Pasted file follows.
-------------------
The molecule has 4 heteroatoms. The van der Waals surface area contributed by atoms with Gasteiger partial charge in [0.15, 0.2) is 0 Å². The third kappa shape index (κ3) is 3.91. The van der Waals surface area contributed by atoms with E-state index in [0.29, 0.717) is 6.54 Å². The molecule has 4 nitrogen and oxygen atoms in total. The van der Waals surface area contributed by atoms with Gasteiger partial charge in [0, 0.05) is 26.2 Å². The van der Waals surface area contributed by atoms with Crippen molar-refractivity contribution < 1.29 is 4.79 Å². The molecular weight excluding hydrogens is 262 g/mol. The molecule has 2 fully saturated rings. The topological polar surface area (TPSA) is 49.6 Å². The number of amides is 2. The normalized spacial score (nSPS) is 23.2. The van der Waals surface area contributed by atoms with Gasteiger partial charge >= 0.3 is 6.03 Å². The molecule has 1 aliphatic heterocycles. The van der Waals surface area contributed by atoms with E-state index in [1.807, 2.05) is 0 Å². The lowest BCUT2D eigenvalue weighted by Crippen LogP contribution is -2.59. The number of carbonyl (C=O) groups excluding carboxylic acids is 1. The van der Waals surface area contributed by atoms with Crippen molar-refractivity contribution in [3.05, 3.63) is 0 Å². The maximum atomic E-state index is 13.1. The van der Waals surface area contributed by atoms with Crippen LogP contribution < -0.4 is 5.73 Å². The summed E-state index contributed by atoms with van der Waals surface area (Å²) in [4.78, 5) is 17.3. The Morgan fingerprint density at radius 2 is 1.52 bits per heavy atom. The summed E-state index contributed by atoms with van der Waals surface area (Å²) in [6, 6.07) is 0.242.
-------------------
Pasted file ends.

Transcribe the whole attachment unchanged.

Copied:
The molecule has 4 heteroatoms. The van der Waals surface area contributed by atoms with Gasteiger partial charge in [0.15, 0.2) is 0 Å². The third kappa shape index (κ3) is 3.91. The van der Waals surface area contributed by atoms with E-state index in [0.29, 0.717) is 6.54 Å². The molecule has 4 nitrogen and oxygen atoms in total. The van der Waals surface area contributed by atoms with Gasteiger partial charge in [0, 0.05) is 26.2 Å². The van der Waals surface area contributed by atoms with Crippen molar-refractivity contribution < 1.29 is 4.79 Å². The molecular weight excluding hydrogens is 262 g/mol. The molecule has 2 fully saturated rings. The topological polar surface area (TPSA) is 49.6 Å². The number of amides is 2. The normalized spacial score (nSPS) is 23.2. The van der Waals surface area contributed by atoms with Gasteiger partial charge >= 0.3 is 6.03 Å². The molecule has 1 aliphatic heterocycles. The van der Waals surface area contributed by atoms with E-state index in [1.807, 2.05) is 0 Å². The lowest BCUT2D eigenvalue weighted by Crippen LogP contribution is -2.59. The number of carbonyl (C=O) groups excluding carboxylic acids is 1. The van der Waals surface area contributed by atoms with Crippen molar-refractivity contribution in [3.05, 3.63) is 0 Å². The maximum atomic E-state index is 13.1. The van der Waals surface area contributed by atoms with Crippen LogP contribution < -0.4 is 5.73 Å². The summed E-state index contributed by atoms with van der Waals surface area (Å²) in [4.78, 5) is 17.3. The Morgan fingerprint density at radius 2 is 1.52 bits per heavy atom. The summed E-state index contributed by atoms with van der Waals surface area (Å²) in [6, 6.07) is 0.242.